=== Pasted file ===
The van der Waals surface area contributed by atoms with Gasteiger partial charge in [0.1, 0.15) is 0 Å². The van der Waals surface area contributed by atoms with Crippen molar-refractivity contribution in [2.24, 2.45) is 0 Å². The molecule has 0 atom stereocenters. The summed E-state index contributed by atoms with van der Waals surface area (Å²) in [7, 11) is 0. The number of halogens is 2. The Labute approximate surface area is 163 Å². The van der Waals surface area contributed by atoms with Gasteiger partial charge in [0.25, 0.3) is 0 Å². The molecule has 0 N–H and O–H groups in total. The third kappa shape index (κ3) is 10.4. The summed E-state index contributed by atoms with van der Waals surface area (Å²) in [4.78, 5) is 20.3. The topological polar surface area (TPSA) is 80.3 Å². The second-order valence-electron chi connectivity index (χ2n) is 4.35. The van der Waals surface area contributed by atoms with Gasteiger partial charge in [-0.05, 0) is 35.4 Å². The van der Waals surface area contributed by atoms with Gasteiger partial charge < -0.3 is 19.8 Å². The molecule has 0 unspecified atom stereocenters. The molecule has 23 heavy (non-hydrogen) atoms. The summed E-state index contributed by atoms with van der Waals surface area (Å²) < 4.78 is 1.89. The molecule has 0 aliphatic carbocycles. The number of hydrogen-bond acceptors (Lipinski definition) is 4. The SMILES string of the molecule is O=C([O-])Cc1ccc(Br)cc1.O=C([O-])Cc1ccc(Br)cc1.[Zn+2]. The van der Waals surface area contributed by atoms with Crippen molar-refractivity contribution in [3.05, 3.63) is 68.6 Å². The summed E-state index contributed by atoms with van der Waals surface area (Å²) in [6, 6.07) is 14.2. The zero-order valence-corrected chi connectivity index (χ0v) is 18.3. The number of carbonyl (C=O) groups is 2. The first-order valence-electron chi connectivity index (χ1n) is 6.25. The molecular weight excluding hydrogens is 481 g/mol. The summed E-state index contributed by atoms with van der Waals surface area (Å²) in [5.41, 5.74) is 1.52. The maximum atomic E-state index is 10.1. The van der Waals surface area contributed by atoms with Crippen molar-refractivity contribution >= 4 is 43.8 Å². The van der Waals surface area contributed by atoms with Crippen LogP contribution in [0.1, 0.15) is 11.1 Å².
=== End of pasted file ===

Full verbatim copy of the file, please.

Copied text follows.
The van der Waals surface area contributed by atoms with Gasteiger partial charge in [0.1, 0.15) is 0 Å². The van der Waals surface area contributed by atoms with Crippen molar-refractivity contribution in [2.24, 2.45) is 0 Å². The molecule has 0 atom stereocenters. The summed E-state index contributed by atoms with van der Waals surface area (Å²) in [7, 11) is 0. The number of halogens is 2. The Labute approximate surface area is 163 Å². The van der Waals surface area contributed by atoms with Gasteiger partial charge in [0.25, 0.3) is 0 Å². The molecule has 0 N–H and O–H groups in total. The third kappa shape index (κ3) is 10.4. The summed E-state index contributed by atoms with van der Waals surface area (Å²) in [4.78, 5) is 20.3. The topological polar surface area (TPSA) is 80.3 Å². The second-order valence-electron chi connectivity index (χ2n) is 4.35. The van der Waals surface area contributed by atoms with Gasteiger partial charge in [-0.05, 0) is 35.4 Å². The van der Waals surface area contributed by atoms with Gasteiger partial charge < -0.3 is 19.8 Å². The molecule has 0 unspecified atom stereocenters. The molecule has 23 heavy (non-hydrogen) atoms. The summed E-state index contributed by atoms with van der Waals surface area (Å²) < 4.78 is 1.89. The molecule has 0 aliphatic carbocycles. The number of hydrogen-bond acceptors (Lipinski definition) is 4. The SMILES string of the molecule is O=C([O-])Cc1ccc(Br)cc1.O=C([O-])Cc1ccc(Br)cc1.[Zn+2]. The van der Waals surface area contributed by atoms with Crippen molar-refractivity contribution in [3.05, 3.63) is 68.6 Å². The summed E-state index contributed by atoms with van der Waals surface area (Å²) in [6, 6.07) is 14.2. The zero-order valence-corrected chi connectivity index (χ0v) is 18.3. The number of carbonyl (C=O) groups is 2. The first-order valence-electron chi connectivity index (χ1n) is 6.25. The molecular weight excluding hydrogens is 481 g/mol. The summed E-state index contributed by atoms with van der Waals surface area (Å²) in [5.41, 5.74) is 1.52. The maximum atomic E-state index is 10.1. The van der Waals surface area contributed by atoms with Crippen molar-refractivity contribution >= 4 is 43.8 Å². The van der Waals surface area contributed by atoms with Crippen LogP contribution in [0.1, 0.15) is 11.1 Å².